Welcome to the blog of the New Zealand Post Primary Teachers' Association / Te Wehengarua (PPTA), .... A blog that's not afraid to ruffle some feathers.

Disclaimer: The opinions expressed are the personal opinions of the bloggers and commenters and may not necessarily reflect the position of PPTA .
For advice relating to your employment relationship or professional role PPTA members should always contact their local field office.
All comments are moderated before publication.
Email us to contribute a blog or an idea for a blog.

  • Home
    Home This is where you can find all the blog posts throughout the site.
  • Categories
    Categories Displays a list of categories from this blog.
  • Tags
    Tags Displays a list of tags that have been used in the blog.
  • Bloggers
    Bloggers Search for your favorite blogger from this site.
  • Team Blogs
    Team Blogs Find your favorite team blogs here.
  • Login
    Login Login form
Subscribe to this list via RSS Blog posts tagged in equity

As New Zealand edges towards shortages of secondary teachers in some regions and subject areas, it's worth considering what the impact of this will be on students. 

Experience in schools tells us that students don't do as well when they don't have people skilled in their subject area teaching them. And in the voluminous PISA 2012 reports there's real evidence of this, and evidence that it was happening in some areas of NZ even then, when recruitment issues were less than they are now.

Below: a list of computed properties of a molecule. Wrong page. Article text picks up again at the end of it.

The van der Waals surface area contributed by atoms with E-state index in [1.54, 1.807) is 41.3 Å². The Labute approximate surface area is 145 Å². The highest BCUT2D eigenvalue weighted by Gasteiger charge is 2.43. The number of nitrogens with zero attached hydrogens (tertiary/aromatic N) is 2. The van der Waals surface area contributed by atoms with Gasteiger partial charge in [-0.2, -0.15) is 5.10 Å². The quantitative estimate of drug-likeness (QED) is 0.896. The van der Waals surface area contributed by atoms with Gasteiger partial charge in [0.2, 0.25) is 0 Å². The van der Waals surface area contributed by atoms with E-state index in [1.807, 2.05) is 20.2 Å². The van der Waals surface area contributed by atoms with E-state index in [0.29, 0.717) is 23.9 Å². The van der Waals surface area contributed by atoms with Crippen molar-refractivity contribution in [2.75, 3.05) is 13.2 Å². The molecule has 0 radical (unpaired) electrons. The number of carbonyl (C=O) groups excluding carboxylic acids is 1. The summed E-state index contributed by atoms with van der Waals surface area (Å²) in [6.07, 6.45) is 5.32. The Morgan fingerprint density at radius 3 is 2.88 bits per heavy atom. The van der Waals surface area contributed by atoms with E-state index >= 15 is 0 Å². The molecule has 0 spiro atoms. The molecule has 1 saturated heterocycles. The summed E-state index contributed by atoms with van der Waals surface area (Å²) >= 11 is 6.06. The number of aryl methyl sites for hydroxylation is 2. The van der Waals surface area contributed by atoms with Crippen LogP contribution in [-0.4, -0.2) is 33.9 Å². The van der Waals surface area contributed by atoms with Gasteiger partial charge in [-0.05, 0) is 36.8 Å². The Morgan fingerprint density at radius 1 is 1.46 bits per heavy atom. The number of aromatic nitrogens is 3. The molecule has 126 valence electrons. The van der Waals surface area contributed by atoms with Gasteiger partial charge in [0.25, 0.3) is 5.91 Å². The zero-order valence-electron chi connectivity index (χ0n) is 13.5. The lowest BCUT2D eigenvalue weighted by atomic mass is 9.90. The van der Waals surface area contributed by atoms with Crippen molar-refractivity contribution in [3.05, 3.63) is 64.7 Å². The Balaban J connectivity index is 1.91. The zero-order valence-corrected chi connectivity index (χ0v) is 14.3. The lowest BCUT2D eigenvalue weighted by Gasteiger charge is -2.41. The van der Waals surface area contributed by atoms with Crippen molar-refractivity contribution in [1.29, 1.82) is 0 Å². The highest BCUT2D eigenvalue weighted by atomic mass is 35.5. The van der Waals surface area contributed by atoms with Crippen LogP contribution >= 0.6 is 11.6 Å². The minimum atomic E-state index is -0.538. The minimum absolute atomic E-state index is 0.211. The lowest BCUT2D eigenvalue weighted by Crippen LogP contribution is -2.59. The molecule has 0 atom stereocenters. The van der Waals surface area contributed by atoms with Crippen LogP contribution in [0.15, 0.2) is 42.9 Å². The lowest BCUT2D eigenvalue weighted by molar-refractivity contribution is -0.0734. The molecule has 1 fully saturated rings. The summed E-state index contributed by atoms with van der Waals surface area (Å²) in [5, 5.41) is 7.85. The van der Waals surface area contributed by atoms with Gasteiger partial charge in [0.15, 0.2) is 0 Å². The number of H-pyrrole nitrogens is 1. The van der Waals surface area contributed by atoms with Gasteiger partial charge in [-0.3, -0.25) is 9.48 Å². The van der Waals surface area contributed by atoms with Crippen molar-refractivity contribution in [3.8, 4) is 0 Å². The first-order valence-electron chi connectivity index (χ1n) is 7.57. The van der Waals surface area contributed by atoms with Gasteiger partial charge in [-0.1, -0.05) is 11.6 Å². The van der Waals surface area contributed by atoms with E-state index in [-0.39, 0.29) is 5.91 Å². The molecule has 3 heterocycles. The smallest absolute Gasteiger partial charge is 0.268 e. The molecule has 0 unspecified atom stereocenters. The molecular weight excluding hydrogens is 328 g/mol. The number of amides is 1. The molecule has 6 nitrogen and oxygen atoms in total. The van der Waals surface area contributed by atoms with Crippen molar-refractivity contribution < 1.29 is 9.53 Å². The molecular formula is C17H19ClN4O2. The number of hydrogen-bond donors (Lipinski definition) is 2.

Worst of all, the impact of shortages of specialist teachers is felt heaviest on the students who need the most support and are most at risk of not achieving. 


This report is primarily about maths achievement, one of the areas that principals are increasingly reporting they are having trouble recruiting suitable teachers. 

Now correlation is not causation, and this report doesn't  claim that the difficulty recruiting teachers of maths in low SES schools leads directly to lower achievement. But the fact that at that point in time principals in low SES areas were more likely to report difficulties recruiting in specialist areas should have been cause for concern to the Ministry and Minister. 

A Ministry of Education survey at the start of 2014 showed that 47% of secondary jobs were advertised more than once. This seems to signal a fairly widespread supply problem, and there is no indication that things have improved since. 

How we go with this year's STCA round could have a big impact on this. The relativity of teachers' earnings to other jobs matters for people who have other options. Teachers have not just been falling behind inflation as we all know, but our wage growth has been slower than average increases in the private sector. Earlier this year Bill English said we are looking at average wage growth of 2.9% a year for coming years. 

If this government is happy to let teachers earnings shrink relative to both inflation and other professions, then they should expect to have increasing problems recruiting teachers. As PISA warns, the impact of this on students won't be good, and it will fall disproportionately on the students who need the most support.




Hits: 716
Rate this blog entry: